Wild Food Map

Every wild food forager developes a ‘map’ of their local area of where the best foraging of certain plants is to be had.  I shared my secret sorrel bank with the wild food walk that I led a couple of weeks ago.  I have a ‘pet’ sloe/damson sort of thing (perhaps they are even bullaces) and I noticed that the blossom was in full bloom over the fantastic May Bank Holiday weather, so hopefully there will be a great crop in the autumn.  Today I came across another ‘dot’ to add to my map.

I live very near to the Derbyshire Peak District and each summer I kinda don’t get around to going proper bilberry picking – either I go too late, or the place where I go is all heather and not bilberries, or its been a bad year and there is only a handful or whatever. Anyway, today I discovered a whole south west facing slope covered in bilberries in flower being polinated by some very tenacious and determined bumble bees – it was blowing a hooley and the rain was stinging my face on the top of the Edge above  but still they were out and about doing the biz!

So, in a month or so I will be out there with a couple of lunch boxes to spend a happy hour or so picking bilberries to my hearts content.  Roll on Summer!!



Bilberries – finally!

I enjoyed a couple of days walking in the Lake District earlier this week.  One of the great things about spending a whole day walking (besides the most fantastic views) is the chance for some serious foraging!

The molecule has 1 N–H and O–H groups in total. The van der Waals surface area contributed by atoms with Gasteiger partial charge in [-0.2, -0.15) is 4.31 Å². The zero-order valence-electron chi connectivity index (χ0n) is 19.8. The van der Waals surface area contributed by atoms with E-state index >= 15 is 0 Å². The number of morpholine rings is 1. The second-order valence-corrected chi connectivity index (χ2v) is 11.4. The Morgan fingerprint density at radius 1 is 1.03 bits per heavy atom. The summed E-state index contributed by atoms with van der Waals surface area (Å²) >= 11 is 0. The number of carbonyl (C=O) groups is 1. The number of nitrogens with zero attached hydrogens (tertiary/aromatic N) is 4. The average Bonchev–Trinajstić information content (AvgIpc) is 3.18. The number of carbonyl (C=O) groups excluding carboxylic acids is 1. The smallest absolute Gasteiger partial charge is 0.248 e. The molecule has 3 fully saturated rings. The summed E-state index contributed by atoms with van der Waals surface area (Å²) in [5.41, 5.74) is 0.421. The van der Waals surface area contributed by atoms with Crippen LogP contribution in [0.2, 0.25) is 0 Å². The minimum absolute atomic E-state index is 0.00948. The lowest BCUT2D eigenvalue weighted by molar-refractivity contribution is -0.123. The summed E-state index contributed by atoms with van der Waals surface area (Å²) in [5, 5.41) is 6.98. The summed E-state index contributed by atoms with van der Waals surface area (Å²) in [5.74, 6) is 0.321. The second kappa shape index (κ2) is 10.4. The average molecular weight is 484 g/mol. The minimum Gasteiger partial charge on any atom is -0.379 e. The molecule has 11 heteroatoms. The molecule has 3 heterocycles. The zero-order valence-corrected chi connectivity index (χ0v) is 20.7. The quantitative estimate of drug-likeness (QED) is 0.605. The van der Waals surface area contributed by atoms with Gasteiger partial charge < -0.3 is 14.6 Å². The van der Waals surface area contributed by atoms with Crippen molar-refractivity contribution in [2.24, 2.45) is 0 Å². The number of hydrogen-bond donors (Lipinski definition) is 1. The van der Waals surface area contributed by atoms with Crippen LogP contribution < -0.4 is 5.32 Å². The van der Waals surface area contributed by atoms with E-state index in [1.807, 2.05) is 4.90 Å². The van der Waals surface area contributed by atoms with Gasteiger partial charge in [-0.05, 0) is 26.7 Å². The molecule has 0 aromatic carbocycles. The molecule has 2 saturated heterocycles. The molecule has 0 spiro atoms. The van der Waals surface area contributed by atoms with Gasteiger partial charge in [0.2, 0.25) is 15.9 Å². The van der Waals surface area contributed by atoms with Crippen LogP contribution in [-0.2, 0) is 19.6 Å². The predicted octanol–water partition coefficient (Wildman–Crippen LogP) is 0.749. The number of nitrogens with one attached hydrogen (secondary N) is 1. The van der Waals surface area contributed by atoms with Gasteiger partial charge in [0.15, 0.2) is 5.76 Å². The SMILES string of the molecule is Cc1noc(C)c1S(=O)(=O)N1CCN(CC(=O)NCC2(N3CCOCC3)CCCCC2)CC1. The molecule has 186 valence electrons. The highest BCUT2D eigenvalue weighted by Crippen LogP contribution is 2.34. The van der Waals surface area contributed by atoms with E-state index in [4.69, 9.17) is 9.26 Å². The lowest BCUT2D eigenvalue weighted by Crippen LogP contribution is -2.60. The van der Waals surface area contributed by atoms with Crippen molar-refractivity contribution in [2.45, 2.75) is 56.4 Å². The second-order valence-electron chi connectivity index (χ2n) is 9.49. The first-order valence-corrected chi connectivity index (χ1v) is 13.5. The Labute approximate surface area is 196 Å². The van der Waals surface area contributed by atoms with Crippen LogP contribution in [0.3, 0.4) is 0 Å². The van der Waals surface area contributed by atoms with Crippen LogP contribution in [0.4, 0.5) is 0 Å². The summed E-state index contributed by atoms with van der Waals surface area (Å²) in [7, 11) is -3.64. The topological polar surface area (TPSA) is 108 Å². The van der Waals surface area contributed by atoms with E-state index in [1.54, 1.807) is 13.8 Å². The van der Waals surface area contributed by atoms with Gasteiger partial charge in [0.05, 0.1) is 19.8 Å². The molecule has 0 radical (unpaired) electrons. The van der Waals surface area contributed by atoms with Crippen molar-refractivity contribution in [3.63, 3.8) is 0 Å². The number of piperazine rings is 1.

Over the course of  couple of days I picked and ate the following – blackberries with meadowsweet; a salad of watercress, fat hen, wood sorrel, chickweed and bistort; sweet ciciely (which I added to roast veg as you would add fennel); some sorrel sauce to go with fiscakes; and best of all my first (and last cos its now September) bilberries of 2011!

The bilberries took some finding, but it is late in the year.  I finally found some bushes with berries near the top of Carron Crag, I was so pleased I almost missed the view!  I picked for about 20 mins, and as usual with bilberries ended up with about 2 tablesppons full!!  I heated them for just a very few minutes with a splash of orange juice and a pinch of sugar and then poured them over a dish of ice cream.  Yummy!

Wild Food history